Yemeni model faces unfair Houthi trial, rights group says


International rights group, Human Rights Watch (HRW) accuses Yemen’s Houthi authorities of unfairly prosecuting an actress and model on charges of committing an indecent act and drug possession in a case “marred with irregularities and abuse”.

Intisar al-Hammadi, 20, who denies the charges, was detained by the Iran-backed Houthis who control Yemen’s capital of Sanaa and much of the country’s north in February.

While detained, she was interrogated while blindfolded, physically and verbally abused, subjected to racist insults and forced to “confess” to several offences, including drug possession and indecency, her lawyer alleged.

Prosecutors also allegedly threatened her with a forced “virginity test”.

Her lawyer told HRW that he had been prevented from seeing Ms. Hammadi’s case file and was stopped from representing her when she appeared in court twice earlier this month.

The Houthis, who have been fighting a war against Yemen’s internationally recognised government since 2015, have not commented on the case.

Ms. Hammadi, who has a Yemeni father and an Ethiopian mother, has worked as a model for four years and acted in two Yemeni TV series.

She sometimes appeared in photographs posted online without a headscarf, defying strict societal norms in the conservative Muslim country.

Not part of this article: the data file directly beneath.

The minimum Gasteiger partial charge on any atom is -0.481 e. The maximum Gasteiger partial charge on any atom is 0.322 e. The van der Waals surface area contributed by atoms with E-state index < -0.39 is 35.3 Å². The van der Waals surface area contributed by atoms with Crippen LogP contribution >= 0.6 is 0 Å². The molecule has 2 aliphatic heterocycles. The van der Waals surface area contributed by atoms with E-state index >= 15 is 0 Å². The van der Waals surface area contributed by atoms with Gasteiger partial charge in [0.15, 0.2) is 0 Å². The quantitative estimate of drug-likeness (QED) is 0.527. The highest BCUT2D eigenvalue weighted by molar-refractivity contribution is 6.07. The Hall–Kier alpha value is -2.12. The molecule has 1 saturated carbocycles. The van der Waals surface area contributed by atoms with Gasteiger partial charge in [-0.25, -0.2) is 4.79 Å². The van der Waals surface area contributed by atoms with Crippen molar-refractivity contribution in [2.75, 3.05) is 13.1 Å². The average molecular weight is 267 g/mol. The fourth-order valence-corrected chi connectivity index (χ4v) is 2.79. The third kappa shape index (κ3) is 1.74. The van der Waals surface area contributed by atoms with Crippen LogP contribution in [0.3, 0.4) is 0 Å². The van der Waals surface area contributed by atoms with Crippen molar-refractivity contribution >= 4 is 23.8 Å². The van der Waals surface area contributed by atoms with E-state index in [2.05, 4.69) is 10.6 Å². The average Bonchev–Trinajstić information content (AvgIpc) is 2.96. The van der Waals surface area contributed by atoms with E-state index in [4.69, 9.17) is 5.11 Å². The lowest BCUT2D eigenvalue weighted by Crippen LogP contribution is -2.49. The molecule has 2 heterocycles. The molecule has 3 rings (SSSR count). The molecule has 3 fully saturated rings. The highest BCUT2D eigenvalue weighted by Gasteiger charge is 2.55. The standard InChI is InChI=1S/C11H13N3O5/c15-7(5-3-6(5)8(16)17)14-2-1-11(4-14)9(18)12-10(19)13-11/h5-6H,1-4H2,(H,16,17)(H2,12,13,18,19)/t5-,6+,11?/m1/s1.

Her lawyer said she was travelling in a car with three other people in Sanaa on February 20 when rebel Houthi forces stopped it and arrested them. Ms. Hammadi was blindfolded and taken to a Criminal Investigations Directorate building, where she was held incommunicado for 10 days, he added.

“Her phone was confiscated, and her modelling photos were treated like an act of indecency and therefore she was a prostitute [in the eyes of Houthi authorities],” the lawyer told HRW.

According to HRW, Ms Hammadi told a group of human rights defenders and a lawyer who were allowed to visit her in prison in late May that she was forced by interrogators to sign a document while blindfolded. The document was reportedly a “confession” to several offences.

In March, Ms. Hammadi was transferred to the Central Prison in Sanaa, where guards called her a “whore” and “slave”, because of her dark skin and Ethiopian descent, her lawyer said.

He added that prosecutors halted their plans to force her to undergo a “virginity test” in early May after Amnesty International issued a statement condemning them. The World Health Organization has said that “virginity tests” have no scientific merit or clinical indication and that they are a violation of human rights.

“The Houthi authorities’ unfair trial against Intisar al-Hammadi, on top of the arbitrary arrest and abuse against her in detention, is a stark reminder of the abuse that women face at the hands of authorities throughout Yemen,” said Michael Page, HRW’s deputy Middle East director.

“The Houthi authorities should ensure her rights to due process, including access to her charges and evidence against her so she can challenge it, and immediately drop charges that are so broad and vague that they are arbitrary.” (Source: BBC)